Animal Shelter Laws

Written by charles pearson
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Animal Shelter Laws
Federal and state laws protect animals at animal shelters. (sorrow image by Allyson Ricketts from Fotolia.com)

Since far more dogs and cats are bred than there are humans to care for them, a large number of dogs and cats end up in animal shelters. State and federal laws regulate how these shelters operate and who is allowed to operate them, in an effort to protect homeless animals.

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Impounding

Unidentifiable animals that are not wearing rabies tags must be taken to the nearest shelter, according to the University of North Carolina. Some animals are taken if they do not have a leash under leash laws.

Contact

Animal shelters try to contact the owner of the animal that has been taken to the shelter. If the owner cannot be contacted, the shelter attempts to sell the animal through an adoption program or euthanizes the animal, according to the University of North Carolina. Animals are euthanized because shelters often do not have enough resources such as space or food in order to keep the stray animals alive.

Sick and Injured

Sick and injured animals are usually euthanized because they are the most expensive animals to take care of, according to the University of North Carolina. Any animal bites to people must be reported to a local authority, according to Clemson University.

Animal Cruelty

In 2006, legislation was passed that required the owner of an animal that was seized for animal cruelty or animal fighting to pay for the sheltering of the animal, according to the University of North Carolina.

Department of Agriculture

In 2005, legislation was passed that brought animal care shelters under the jurisdiction of the Department of Agriculture, according to the University of North Carolina. The Department of Agriculture now regulates the euthanasia of all animals in animal shelters.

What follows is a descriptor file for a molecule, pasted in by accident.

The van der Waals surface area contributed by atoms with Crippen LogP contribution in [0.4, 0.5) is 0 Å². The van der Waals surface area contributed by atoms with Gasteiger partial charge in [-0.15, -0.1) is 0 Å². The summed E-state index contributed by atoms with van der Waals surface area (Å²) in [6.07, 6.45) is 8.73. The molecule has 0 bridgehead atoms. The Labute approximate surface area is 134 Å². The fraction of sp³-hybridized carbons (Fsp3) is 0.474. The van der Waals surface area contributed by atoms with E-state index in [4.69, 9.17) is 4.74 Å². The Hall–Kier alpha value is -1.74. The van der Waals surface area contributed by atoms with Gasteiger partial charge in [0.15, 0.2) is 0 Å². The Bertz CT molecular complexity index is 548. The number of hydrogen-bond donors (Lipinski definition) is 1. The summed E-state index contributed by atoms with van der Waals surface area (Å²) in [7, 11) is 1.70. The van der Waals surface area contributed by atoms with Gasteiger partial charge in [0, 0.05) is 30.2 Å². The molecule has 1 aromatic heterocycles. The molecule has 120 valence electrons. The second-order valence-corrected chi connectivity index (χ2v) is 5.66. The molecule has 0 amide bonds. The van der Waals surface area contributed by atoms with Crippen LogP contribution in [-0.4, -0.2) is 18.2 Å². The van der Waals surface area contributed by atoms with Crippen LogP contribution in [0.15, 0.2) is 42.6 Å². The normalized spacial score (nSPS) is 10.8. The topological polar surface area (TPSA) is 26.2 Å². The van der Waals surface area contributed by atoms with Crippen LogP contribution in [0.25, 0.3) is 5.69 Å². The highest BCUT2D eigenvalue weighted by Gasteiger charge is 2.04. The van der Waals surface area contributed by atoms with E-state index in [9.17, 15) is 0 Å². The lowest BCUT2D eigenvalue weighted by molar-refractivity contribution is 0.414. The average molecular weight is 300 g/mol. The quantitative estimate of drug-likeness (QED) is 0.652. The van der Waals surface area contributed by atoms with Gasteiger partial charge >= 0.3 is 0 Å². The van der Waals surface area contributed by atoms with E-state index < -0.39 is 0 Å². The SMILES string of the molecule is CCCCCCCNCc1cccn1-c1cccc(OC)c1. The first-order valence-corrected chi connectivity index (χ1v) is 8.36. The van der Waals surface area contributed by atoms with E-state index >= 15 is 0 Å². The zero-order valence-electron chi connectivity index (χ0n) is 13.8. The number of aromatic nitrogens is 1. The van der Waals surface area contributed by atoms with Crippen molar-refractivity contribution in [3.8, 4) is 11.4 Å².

Basic Necessities

Some states require that an animal shelter provide food, water, protection from weather and veterinary care, according to Clemson University.

No Kill

No-kill shelters take in a limited number of animals and allow these animals to live out their natural lives in the shelter if they are not adopted. However, some states require that some of these animals be given to research labs and medical schools for biomedical research, according to Clemson University.

Licensing

Animal shelter owners usually need an animal shelter license in order to own and operate an animal shelter, according to the State of Michigan. The owner must fill out a registration form, arrange for veterinary service and arrange for an inspection by a state Department of Agriculture employee. If the shelter is not approved, suggestions are given regarding how the shelter can be improved and a reinspection date is set.

Shelter Report

Many states require that shelter owners send an annual shelter report that details the number of cats and dogs, the number of adoptions and euthanized animals, and the number of animals that are sold for research purposes.

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